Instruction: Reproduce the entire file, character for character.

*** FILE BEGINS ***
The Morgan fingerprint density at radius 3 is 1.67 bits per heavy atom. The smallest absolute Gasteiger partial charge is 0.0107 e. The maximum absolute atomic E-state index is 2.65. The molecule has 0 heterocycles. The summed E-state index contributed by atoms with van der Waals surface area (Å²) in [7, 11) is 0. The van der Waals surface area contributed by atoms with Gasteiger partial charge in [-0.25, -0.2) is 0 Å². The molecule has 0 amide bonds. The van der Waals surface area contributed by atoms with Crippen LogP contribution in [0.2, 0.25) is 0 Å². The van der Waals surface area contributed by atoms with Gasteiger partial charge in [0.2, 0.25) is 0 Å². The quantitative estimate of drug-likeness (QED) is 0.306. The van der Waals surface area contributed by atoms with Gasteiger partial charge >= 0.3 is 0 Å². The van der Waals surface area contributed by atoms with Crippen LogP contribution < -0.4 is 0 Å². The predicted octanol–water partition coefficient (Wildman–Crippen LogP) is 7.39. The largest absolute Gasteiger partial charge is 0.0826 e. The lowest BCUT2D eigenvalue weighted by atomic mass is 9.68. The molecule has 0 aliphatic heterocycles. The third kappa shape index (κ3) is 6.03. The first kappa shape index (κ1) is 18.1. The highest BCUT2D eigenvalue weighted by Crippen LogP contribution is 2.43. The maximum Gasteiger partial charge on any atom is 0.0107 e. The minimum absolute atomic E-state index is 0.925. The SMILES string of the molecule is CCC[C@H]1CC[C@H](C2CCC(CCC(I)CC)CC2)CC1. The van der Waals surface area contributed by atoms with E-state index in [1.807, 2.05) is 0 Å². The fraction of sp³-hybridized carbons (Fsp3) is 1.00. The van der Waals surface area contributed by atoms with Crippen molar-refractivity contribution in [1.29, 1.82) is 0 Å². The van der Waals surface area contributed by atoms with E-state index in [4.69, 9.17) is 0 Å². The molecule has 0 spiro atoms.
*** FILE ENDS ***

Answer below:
The Morgan fingerprint density at radius 3 is 1.67 bits per heavy atom. The smallest absolute Gasteiger partial charge is 0.0107 e. The maximum absolute atomic E-state index is 2.65. The molecule has 0 heterocycles. The summed E-state index contributed by atoms with van der Waals surface area (Å²) in [7, 11) is 0. The van der Waals surface area contributed by atoms with Gasteiger partial charge in [-0.25, -0.2) is 0 Å². The molecule has 0 amide bonds. The van der Waals surface area contributed by atoms with Crippen LogP contribution in [0.2, 0.25) is 0 Å². The van der Waals surface area contributed by atoms with Gasteiger partial charge in [0.2, 0.25) is 0 Å². The quantitative estimate of drug-likeness (QED) is 0.306. The van der Waals surface area contributed by atoms with Gasteiger partial charge >= 0.3 is 0 Å². The van der Waals surface area contributed by atoms with Crippen LogP contribution < -0.4 is 0 Å². The predicted octanol–water partition coefficient (Wildman–Crippen LogP) is 7.39. The largest absolute Gasteiger partial charge is 0.0826 e. The lowest BCUT2D eigenvalue weighted by atomic mass is 9.68. The molecule has 0 aliphatic heterocycles. The third kappa shape index (κ3) is 6.03. The first kappa shape index (κ1) is 18.1. The highest BCUT2D eigenvalue weighted by Crippen LogP contribution is 2.43. The maximum Gasteiger partial charge on any atom is 0.0107 e. The minimum absolute atomic E-state index is 0.925. The SMILES string of the molecule is CCC[C@H]1CC[C@H](C2CCC(CCC(I)CC)CC2)CC1. The van der Waals surface area contributed by atoms with E-state index in [1.807, 2.05) is 0 Å². The fraction of sp³-hybridized carbons (Fsp3) is 1.00. The van der Waals surface area contributed by atoms with Crippen molar-refractivity contribution in [1.29, 1.82) is 0 Å². The van der Waals surface area contributed by atoms with E-state index in [4.69, 9.17) is 0 Å². The molecule has 0 spiro atoms.